The problem is Goku, evidence of life is evidence of life. Not evidence of the creation of life from non-life.
I don't think I said otherwise; the link between abiogenesis and the candidates for the oldest signs of life is that it puts a lower bound on when abiogenesis happened.
Of course if they date all of those shall we say "under-rocks" to be incredibly ancient knowing they find hardly anything in them except micro-things, then obviously it all seems rather circular, especially if that is nothing more than pre-flood sediment.
The inescapable fact is that the Roraima case of the pollen really is a case of pollen existing "then".
Why do I mention this? Well if the shoe were on the other foot and creation was the accepted theory, I can well imagine them touting the pre-Cambrian pollen as something significant, proof for example of angiosperms in the garden. It of course would make no sense at all if pre-Cambrian angiosperms had already evolved.
In a similar case I have known some evolutionists to argue that there exists, (amusingly), convergent angiosperms;
Not only does the old date make us stand up and take notice, but an analysis of the chemistry of the amber is even more surprising. The chemistry turned out to be that observed only from flowering plants (angiosperms) that supposedly had not yet evolved:“However, the most remarkable aspect of the newly discovered Carboniferous amber is that it has a molecular composition that has been seen only from angiosperms, which appeared much later in the Early Cretaceous.”4
So, do the researchers suggest that flowering plants evolved earlier? No, they make it clear that they are not suggesting this.5 Rather they reject the idea that the amber is from flowering plants because of evolution:“In any case, this 320-million-year-old amber is certainly not from angiosperms, which arose almost 200 million years later.”4
Goku, surely you can see how circular this argument it? It's like saying this; "we didn't bother dating a bunch of dinos they say will date as young because after all, these dinosaurs are 75 million years old."
Can you see the circular, begging-the-question, assumptions in this type of reason?
Conclusion; There are plenty of reasons and finds, that suggest to me we also find small things like pollen in, "ancient" rock. There is better direct evidence which clearly thwarts evolutionary belief. It is clear that angiosperms are found in 320 myo amber and pre-cambrian rock, and 300 myo fossilised Wollemi pine trees also, because it isn't a record of evolution.
The Roraima pollen is from a 1966 paper, and is far from an inescapable fact. My information comes from this link: https://sites.google...eology/roraima
I suppose the first thing to mention is that a 2003 paper does date the rock layer in question to 1.8 to 1.9 billion years, which is clearly Precambrian.
While no pictures exist of the pollen, the people who identified the pollen were professional palynologists who do this kind of thing for a living. So it appears that the pollen really was in this Precambrian rock.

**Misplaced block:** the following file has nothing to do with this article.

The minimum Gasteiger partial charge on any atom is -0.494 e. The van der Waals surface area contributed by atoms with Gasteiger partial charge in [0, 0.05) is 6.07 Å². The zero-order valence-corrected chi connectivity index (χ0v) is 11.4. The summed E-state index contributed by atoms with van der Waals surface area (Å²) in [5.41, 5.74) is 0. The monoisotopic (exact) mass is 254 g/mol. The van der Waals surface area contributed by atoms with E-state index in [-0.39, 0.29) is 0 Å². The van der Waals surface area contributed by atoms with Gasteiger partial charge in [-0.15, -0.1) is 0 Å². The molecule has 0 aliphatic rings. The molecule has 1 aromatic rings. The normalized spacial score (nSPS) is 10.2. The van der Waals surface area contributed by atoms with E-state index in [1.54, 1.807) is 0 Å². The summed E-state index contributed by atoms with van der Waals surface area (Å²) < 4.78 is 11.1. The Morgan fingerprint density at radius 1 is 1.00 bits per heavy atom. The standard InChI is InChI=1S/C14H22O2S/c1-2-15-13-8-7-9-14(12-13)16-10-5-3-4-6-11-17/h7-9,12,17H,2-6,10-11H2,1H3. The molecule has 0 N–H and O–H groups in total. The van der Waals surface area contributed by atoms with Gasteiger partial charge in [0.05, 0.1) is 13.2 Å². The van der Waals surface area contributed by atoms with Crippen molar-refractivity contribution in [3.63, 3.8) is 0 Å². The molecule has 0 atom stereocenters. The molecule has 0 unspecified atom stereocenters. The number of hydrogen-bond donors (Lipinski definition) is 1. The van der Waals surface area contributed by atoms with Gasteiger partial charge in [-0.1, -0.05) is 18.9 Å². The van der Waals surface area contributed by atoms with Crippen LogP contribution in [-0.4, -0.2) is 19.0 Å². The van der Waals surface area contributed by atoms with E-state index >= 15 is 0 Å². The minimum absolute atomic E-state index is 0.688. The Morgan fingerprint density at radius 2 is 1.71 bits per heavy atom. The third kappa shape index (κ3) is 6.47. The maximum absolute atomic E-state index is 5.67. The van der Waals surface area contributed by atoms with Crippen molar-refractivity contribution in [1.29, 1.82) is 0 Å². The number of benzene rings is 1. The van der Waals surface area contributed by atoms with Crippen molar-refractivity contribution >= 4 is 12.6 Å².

The next thing to notice is that these palynologists disagreed on the type of pollen found ranging from various Mesozoic to Cenozoic/Tertiary/Pliocene pollen with one of the few constants being that it wasn't modern pollen.
One idea proposed, which I think is the most likely explanation, is that
evolution is a fraud the pollen grains from various time periods were carried away by water and were lodged in the rock's cleavage planes. The 1966 paper had this little gem (according to my link above):
"T. van der Hammen (Leiden) recognizes a mixture of Mesozoic and Cenozoic elements, but suspects that they represent foreign material concentrated along cleavage planes as, after cleaning fragments ultrasonically, he found the matrix practically barren."
The link goes on to explain that the Precambrian rock in question was uplifted and exposed to ground water starting around 110 million years ago (in the Mesozoic) as determined by a 2014 paper. Another excerpt from the link is as follows, and fyi the "hornfels" are the rocks in question:
"The second explanation argues that the hornfels were too impermeable for pollen and spore contamination.... Proponents of the second hypothesis also argued that if the pollen and spores infiltrated into the subsurface over millions of years, why do the samples not contain mixtures of pollen grains of different ages? However, the rocks probably do contain a mixture of Tertiary and Mesozoic pollen. Considering that the different experts interviewed by Stainforth (1966) dated the pollen and spores anywhere from Mesozoic to Pliocene and that the Roraima Supergroup was only uplifted and exposed to near-surface groundwater in the last 110 million years (late Early Cretaceous) or so (Mecchia et al. 2014, p. 118), a mixture of pollen and spore contaminants of different Mesozoic to Tertiary ages would be expected."
Conclusion: the Precambrian pollen is contamination due to the uplifting of the rock during the Mesozoic in which pollen from the Mesozoic and Cenozoic was carried by water into the cleavage planes of said rock. An interesting argument I will admit, but alas I don't see it ultimately supporting YEC or destroying the main-stream paradigm.